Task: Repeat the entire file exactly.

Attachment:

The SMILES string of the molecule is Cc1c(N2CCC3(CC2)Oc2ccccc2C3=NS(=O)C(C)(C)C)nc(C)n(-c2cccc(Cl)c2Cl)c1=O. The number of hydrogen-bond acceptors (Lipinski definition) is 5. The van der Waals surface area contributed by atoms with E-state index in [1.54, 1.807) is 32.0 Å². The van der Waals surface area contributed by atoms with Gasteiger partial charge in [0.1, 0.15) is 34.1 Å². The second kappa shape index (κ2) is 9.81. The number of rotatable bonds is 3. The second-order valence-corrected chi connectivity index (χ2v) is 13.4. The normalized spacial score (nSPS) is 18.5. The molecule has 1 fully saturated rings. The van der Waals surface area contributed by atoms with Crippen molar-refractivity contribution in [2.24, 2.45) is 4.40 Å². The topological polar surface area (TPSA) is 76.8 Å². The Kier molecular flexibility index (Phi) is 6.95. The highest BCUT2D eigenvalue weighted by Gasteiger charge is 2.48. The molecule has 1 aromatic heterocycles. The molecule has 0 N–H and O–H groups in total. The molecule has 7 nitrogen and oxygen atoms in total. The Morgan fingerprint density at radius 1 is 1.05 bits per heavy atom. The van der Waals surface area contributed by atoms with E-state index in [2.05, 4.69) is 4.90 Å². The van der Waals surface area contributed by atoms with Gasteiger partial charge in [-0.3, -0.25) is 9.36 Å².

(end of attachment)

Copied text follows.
The SMILES string of the molecule is Cc1c(N2CCC3(CC2)Oc2ccccc2C3=NS(=O)C(C)(C)C)nc(C)n(-c2cccc(Cl)c2Cl)c1=O. The number of hydrogen-bond acceptors (Lipinski definition) is 5. The van der Waals surface area contributed by atoms with E-state index in [1.54, 1.807) is 32.0 Å². The van der Waals surface area contributed by atoms with Gasteiger partial charge in [0.1, 0.15) is 34.1 Å². The second kappa shape index (κ2) is 9.81. The number of rotatable bonds is 3. The second-order valence-corrected chi connectivity index (χ2v) is 13.4. The normalized spacial score (nSPS) is 18.5. The molecule has 1 fully saturated rings. The van der Waals surface area contributed by atoms with Crippen molar-refractivity contribution in [2.24, 2.45) is 4.40 Å². The topological polar surface area (TPSA) is 76.8 Å². The Kier molecular flexibility index (Phi) is 6.95. The highest BCUT2D eigenvalue weighted by Gasteiger charge is 2.48. The molecule has 1 aromatic heterocycles. The molecule has 0 N–H and O–H groups in total. The molecule has 7 nitrogen and oxygen atoms in total. The Morgan fingerprint density at radius 1 is 1.05 bits per heavy atom. The van der Waals surface area contributed by atoms with E-state index in [2.05, 4.69) is 4.90 Å². The van der Waals surface area contributed by atoms with Gasteiger partial charge in [-0.3, -0.25) is 9.36 Å².